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Annotated Bibliography: Digital Writing Assessment & Fairness

Poe Mya. “ Making Digital Writing Assessment Fair for Diverse Writers.” Eds. Heidi A. Mckee and Dànielle Nicole DeVoss. Digital Writing Assessment & Evaluation. Logan, UT: Computers and Composition Digital Press/Utah State University Press, 2013. Web. 3 February 2014.

In “Making Digital Writing Assessment Fair for Diverse Writers,” Mya Poe argues that digital writing assessment must consider fairness in order to provide an equal opportunity to all students. Digital writing assessment is becoming more important due to the rise in digital writing and multimodal composition. Poe presents two theories about assessment and technology: “writing assessment as technology” and “writing assessment with technology. First, writing assessment is a technology.  Poe sites the work of George Madaus, who argued that assessments fall under “very simple definitions of technology—the simplest being something put together for a purpose, to satisfy a pressing and immediate need, or to solve a problem” (qtd in Poe).  Second, digital writing is being assessed through automated essay scoring (AES). The research on AES is mixed. On one hand it has been shown as reliable. On the other hand, the programs are said to have the “raced ideologies of their designers” (4). In response to this, Poe presents 3 key terms in digital writing assessment: validity, reliability, and fairness. She defines validity and reliability; however, the focus here is fairness.

Fairness is fundamental to digital assessment because through fairness instructors are able to “make valid, ethical conclusions from assessment results so that we may provide all students the opportunity to learn” (7).  Poe uses the Standards for Educational and Psychological Testing as a starting point for developing more equitable large-scale digital writing assessments.  Using the Standards, Poe presents that fairness guidelines require the following:

  • Thoughtful design
  • Extension of fairness through the entire assessment
  • Data collection (locally sensitive data through surveys, ethnographic research)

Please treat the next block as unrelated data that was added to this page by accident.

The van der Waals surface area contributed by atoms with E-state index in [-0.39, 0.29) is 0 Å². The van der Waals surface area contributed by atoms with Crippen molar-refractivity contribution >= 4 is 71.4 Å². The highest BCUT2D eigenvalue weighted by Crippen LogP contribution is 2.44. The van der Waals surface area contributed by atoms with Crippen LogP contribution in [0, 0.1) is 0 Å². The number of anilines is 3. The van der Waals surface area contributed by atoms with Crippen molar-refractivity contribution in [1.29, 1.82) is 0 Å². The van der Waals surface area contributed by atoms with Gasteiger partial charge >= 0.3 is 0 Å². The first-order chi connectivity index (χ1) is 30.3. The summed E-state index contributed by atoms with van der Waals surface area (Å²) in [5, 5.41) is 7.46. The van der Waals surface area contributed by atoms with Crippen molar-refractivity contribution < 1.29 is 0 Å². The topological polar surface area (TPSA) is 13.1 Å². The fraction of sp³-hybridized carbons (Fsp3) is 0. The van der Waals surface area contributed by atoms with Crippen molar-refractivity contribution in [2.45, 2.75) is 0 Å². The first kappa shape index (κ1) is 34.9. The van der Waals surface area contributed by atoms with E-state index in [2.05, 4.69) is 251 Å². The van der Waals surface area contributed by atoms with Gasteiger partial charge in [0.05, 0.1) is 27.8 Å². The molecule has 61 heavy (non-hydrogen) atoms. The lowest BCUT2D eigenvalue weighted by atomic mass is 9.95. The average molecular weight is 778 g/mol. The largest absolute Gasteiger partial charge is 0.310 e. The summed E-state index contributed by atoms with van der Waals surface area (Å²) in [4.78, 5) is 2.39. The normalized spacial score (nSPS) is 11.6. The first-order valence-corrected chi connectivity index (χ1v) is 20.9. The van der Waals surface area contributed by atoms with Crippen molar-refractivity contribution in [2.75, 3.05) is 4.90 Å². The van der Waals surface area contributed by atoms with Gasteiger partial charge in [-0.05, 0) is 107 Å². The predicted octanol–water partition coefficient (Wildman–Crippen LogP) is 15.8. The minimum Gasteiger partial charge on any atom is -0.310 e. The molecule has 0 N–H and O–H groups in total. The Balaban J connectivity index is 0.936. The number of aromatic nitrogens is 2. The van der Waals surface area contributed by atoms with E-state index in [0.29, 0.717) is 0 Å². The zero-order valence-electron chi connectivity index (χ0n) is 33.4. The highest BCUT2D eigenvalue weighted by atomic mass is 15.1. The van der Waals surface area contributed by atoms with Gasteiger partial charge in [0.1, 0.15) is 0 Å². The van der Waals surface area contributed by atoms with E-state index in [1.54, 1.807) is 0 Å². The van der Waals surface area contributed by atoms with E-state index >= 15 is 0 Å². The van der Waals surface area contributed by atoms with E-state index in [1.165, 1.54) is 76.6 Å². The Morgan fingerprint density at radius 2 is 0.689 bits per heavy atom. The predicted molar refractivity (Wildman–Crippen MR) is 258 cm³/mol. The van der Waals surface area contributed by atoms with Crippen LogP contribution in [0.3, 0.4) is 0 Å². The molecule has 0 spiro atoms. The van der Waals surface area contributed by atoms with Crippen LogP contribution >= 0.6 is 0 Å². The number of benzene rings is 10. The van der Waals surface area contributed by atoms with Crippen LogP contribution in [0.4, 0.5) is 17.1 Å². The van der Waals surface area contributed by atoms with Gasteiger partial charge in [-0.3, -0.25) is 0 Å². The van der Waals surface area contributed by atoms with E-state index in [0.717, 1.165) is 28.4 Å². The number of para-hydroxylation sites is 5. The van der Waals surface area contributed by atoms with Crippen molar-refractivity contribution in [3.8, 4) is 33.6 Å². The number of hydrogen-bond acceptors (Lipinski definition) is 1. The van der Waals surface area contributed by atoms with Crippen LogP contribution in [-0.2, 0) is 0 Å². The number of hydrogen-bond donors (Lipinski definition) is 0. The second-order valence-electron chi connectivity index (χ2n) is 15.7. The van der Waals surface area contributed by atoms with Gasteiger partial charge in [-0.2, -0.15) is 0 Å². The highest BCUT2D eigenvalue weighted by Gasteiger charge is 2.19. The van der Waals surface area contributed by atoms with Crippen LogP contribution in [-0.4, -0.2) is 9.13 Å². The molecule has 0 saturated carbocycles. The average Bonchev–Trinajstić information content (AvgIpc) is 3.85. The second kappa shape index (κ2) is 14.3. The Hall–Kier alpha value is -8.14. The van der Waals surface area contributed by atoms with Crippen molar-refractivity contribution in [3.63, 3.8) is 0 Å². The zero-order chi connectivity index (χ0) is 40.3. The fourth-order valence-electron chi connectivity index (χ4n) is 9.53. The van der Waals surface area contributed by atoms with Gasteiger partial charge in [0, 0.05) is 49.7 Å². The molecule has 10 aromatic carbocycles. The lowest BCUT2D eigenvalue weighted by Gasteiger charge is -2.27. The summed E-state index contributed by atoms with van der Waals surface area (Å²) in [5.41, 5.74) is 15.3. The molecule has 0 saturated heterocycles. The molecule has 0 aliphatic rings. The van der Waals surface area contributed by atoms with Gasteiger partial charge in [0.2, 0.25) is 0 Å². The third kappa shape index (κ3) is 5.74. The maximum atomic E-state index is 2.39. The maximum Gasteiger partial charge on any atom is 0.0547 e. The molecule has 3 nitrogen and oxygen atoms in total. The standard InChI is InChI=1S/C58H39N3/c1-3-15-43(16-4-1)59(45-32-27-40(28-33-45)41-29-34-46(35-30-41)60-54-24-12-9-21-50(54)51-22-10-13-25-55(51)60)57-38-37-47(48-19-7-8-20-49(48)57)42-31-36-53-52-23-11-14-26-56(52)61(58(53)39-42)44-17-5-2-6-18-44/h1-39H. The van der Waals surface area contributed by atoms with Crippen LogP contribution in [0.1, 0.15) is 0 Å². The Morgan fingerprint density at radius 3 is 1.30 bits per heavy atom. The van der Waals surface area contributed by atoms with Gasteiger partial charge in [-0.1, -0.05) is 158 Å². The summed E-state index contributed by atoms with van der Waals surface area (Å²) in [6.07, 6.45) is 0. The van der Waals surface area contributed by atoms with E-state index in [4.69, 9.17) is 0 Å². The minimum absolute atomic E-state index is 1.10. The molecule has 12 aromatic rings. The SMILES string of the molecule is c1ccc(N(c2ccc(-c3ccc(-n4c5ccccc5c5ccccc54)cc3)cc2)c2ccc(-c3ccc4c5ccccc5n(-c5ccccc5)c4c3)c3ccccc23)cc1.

• Interpretation of evidence in context
  • Frame assessment results for the public

Under the fairness, instructors consider the goal of the assessment and to ensure that students understand the purpose of the assessment. In addition, when interpreting assessments, instructors consider the social context and connect writing program data to institutional data. The fairness guidelines also encourage instructors to gather evidence about digital identities, understanding students’ past digital writing experiences and the nature of those experiences. The Standards “provide us ways to think about the interpretation and use of assessment results” (14). Digital writing assessment has to go beyond traditional rubrics to seeing digital assessment as a way for instructors to make informed choices for the benefit of their teaching and student learning.

The questions posed in Poe’s work (and in the entire collection) remind me of our initial class discussion where we talked about defining a network and understanding the affordances and roles of networks. Poe’s work aims at the question: “How might the multimodal, networked affordances of digital writing affect issues of equity and access?” (Preface).  This goes beyond questions of access to the network but also the benefits that sad network offers to that particular group. A minority group may have access to the network, but lack the knowledge or ability to capitalize on this access. This could be a network of physical friends and co-workers or a digital network.

Poe’s work also made me think of assessment as a kind of boundary genre. Boundary genres are defined as genres that “may actively participate in interprofessional struggles about hierarchies, dominance, and values, helping to create, mediate, and store tensions” (Popham 283). Assessments work in this way, as scholar-teachers we struggle over the role of assessment and when and how to assess. Assessment goes across professional disciplines/boundaries because teachers, administrators, and the public use them to make changes to pedagogy, develop policies, and judge quality/effectiveness, respectively.

I am still pondering the connection between boundary genres and networks. Would boundary genres serve as nodes, providing connections between disciplines and groups in order to redistribute information and communicate between different points?

 Works Cited:

McKee, Heidi A., and Dànielle Nicole DeVoss, Eds. “Preface.” Digital Writing Assessment & Evaluation. Logan, UT: Computers and Composition Digital Press/Utah State University Press, 2013. Web.

Poe Mya. “ Making Digital Writing Assessment Fair for Diverse Writers.” Eds. Heidi A. Mckee and Dànielle Nicole DeVoss. Digital Writing Assessment & Evaluation. Logan, UT: Computers and Composition Digital Press/Utah State University Press, 2013. Web. 3 February 2014.

Popham, Susan L. “Forms as Boundary Genres in Medicine, Science, and Business.” Journal of Business and Technical Communication 19.3 (2005): 279-302.

Images:

Deuren, Joe Van. “Fairness heading” Balanced Life Sills. Web. 3 February 2014.

Tarbell, Jared. “Node Garden.” Gallery of Computation, 2004. Web. 3 February 2014.